Toward the end of the book, Khalid finds out that Rashid, whom he mistreated so unfairly, was actually his brother.

The maternal/paternal lie not only affected the servant boy, but it also changed the life of the main character, Khalid.

Would honesty have changed the lives of all characters in the book? Probably. Would it have changed their lives for the better? What do you think?

Thursday, January 7, 2010

Recommendation for Jason S. Kite Runner

Jason, I know this is a chicklit blog, but I thought you'd like this book recommendation. I wouldn't count this book, Kite Runner by Khalid Hosseini, as chick lit. It's literary fiction with some very heartachingly sad parts. It's about two boys who grow up together, but because of circumstances in Afghanistan the their lives diverge. The book not only outlines the adventures of their lives and how much both boys yearned for their fathers' love, but it also details the conflict in the country and the rise of the Taliban. You have to have a thick skin to read this book, but it's a powerful story.

Tuesday, January 5, 2010

Tales of Beedle the Bard for Lisa A.

Hi Leese,

I chose a fun book for your recommendation--Tales of Beedle the Bard by JK Rowling. Everyone knows she's written this follow-up book for the Harry Potter series, right? This is the actual children's fairytale book that she references in the last Harry Potter novel. It's kind of cool that we can read the fables that Dumbledore gave to Hermione. Some of these fairytales are a little odd-but that's to be expected, I guess.

Sunday, January 3, 2010

The Constant Princess for Debbie T.

Hi Debbie! Debbie is my childhood friend who used to live across the street from me, starting in kindergarten when my parents moved to the area. We used to create mudpies in my backyard, stage waterfights, and braid bracelets out of multi-colored thread. Facebook, the social networking site of the 00's, brought us back into contact. Debbie, thanks so much for promoting the website for my book.

You told me you like non-fiction and romance novels. So my recommendation for you is the Constant Princess by Philippa Gregory. I love all of her books, but the ones she writes about Henry the 8th's reign in England are my favorite. The Constant Princess is a love story, but it's also about girl power, and is has a bunch of accurate historical facts. All of Philippa Gregory's historical fiction are based very much on facts. She just adds insight where there are holes in the history.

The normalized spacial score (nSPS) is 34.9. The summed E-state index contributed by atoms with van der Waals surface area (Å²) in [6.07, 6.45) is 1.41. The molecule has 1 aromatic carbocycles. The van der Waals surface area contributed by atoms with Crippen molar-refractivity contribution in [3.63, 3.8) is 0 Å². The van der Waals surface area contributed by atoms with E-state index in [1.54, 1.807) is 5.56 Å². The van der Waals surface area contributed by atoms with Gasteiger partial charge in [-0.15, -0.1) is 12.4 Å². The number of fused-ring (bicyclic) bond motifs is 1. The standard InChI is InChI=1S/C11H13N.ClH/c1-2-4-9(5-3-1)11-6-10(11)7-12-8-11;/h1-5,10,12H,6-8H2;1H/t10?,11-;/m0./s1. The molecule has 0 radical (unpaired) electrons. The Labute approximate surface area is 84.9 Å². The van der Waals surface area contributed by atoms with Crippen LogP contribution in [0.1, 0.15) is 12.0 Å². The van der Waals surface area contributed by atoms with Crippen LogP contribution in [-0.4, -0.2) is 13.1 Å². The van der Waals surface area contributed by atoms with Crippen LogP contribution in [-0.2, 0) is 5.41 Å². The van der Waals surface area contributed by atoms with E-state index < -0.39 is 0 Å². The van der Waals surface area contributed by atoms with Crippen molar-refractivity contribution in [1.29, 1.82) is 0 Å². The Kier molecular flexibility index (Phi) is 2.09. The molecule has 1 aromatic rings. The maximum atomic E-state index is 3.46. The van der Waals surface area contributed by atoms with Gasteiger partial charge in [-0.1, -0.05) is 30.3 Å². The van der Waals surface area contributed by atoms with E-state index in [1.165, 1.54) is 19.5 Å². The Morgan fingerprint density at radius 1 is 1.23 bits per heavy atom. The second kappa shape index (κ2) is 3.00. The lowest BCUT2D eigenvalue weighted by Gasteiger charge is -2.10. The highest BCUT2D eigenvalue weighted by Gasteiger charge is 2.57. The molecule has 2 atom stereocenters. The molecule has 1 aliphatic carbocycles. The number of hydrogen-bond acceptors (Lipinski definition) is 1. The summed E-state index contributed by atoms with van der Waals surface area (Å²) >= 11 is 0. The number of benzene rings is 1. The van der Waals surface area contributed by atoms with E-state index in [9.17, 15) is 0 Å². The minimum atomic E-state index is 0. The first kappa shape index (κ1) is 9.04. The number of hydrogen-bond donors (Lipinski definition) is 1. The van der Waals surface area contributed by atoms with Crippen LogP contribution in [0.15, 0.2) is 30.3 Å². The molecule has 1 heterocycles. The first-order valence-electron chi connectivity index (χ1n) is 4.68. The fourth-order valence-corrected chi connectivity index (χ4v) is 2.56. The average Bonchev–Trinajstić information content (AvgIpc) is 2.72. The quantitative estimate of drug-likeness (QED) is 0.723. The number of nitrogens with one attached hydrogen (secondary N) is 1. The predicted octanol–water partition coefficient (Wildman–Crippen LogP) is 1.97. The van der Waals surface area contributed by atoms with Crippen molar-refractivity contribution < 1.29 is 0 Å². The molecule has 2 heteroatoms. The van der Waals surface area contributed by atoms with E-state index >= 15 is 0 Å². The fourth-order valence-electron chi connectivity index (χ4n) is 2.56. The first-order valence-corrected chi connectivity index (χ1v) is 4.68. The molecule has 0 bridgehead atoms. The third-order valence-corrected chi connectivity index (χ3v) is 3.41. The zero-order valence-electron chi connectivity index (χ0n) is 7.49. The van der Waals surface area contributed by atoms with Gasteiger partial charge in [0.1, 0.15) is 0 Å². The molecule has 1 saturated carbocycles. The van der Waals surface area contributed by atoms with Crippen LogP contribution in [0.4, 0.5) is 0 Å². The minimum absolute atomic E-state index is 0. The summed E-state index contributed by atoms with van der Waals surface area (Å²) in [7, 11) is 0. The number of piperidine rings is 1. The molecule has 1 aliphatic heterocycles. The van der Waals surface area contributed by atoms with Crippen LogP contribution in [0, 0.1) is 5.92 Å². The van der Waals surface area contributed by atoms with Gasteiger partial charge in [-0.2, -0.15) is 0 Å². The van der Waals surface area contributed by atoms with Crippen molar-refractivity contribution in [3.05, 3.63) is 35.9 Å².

I hope you enjoy it!

Blowing My Cover book recommendation for Kristi Z.

Kristi, I chose Blowing My Cover...My Life as a CIA Spy for you because of your obsession with alias. This book is non-fiction about a young CIA recruit who goes through the training camp and then moves abroad to practice her trade. She eventually leaves the CIA, though, to write this expose. Who knows what's really true or not in her book, but it's interesting.

Saturday, January 2, 2010

Lovely Bones for Amanda T.

Hi Amanda! You are so well-read that you may have already read this book. But I thought that since you liked the literary qualities of The Red Tent, you would also enjoy the gorgeous words of this moving book, The Lovely Bones by Alice Sebold. It's a sad book, but it's beautiful. It's from the point of view of a little girl who is murdered and watches what transpires down on earth from her new location in heaven. Sometimes it's devastatingly frustrating for her, as she can only watch but not influence anyone to realize who her killer was. She watches as her family breaks apart with the stress of her murder infultratrating their every move.

What I found most moving about this book was the depiction of "heaven". There was a time in my life (and even now) when I was fascinated with how different authors/people/religious scholars viewed the afterlife. Was there one? How would heaven look? Could the deceased still see us on earth? I thought this depiction was a very viable one. The deceased see a heaven atmosphere that comforts and appeals specifically to them. And they watch earth for however many years it takes for them to accept that they're not on earth anymore. That acceptance could take ten years of more. After that they transcend somewhere else. I found it to be a heartwarming, inspiring novel. Hope you enjoy it too!

Friday, January 1, 2010

Carrie's recommendation "Chesapeake" by James Michener

Happy New Year!

The New Year's book recommendation today is in honor of Carrie T., who spent part of New Year's Eve with us. We hung out at her and Matt's house, drinking nutty coffee, laughing about Jennifer Lopez' one piece on Dick's Rockin New Year's Eve (I hope skintight one pieces don't become a fashion trend now), and eating homemade caramel popcorn that Amanda concocted. As always strangely happens at parties, the guys and girls segregated to different rooms. I have no idea what the boys talked about (cards? poker? girls?), but one of the things the girls discussed was books.

Carrie said that she was interested in books on the Chesapeake Bay, and she asked for two for the holidays. Little Swimmers and another title that I can't remember. So my recommendation for her is "Chesapeake" by James A. Michener. It's fiction, and waaaaayyyy long, but Carrie, I think you'll like it. I read it for a class in college, and I thought it would be boring--but it wasn't at all. It weaves together a bunch of stories over time and ends up giving the history of the bay.

So Happy New Year, Carrie. And let me know if you've already read this book. If so, what did you think?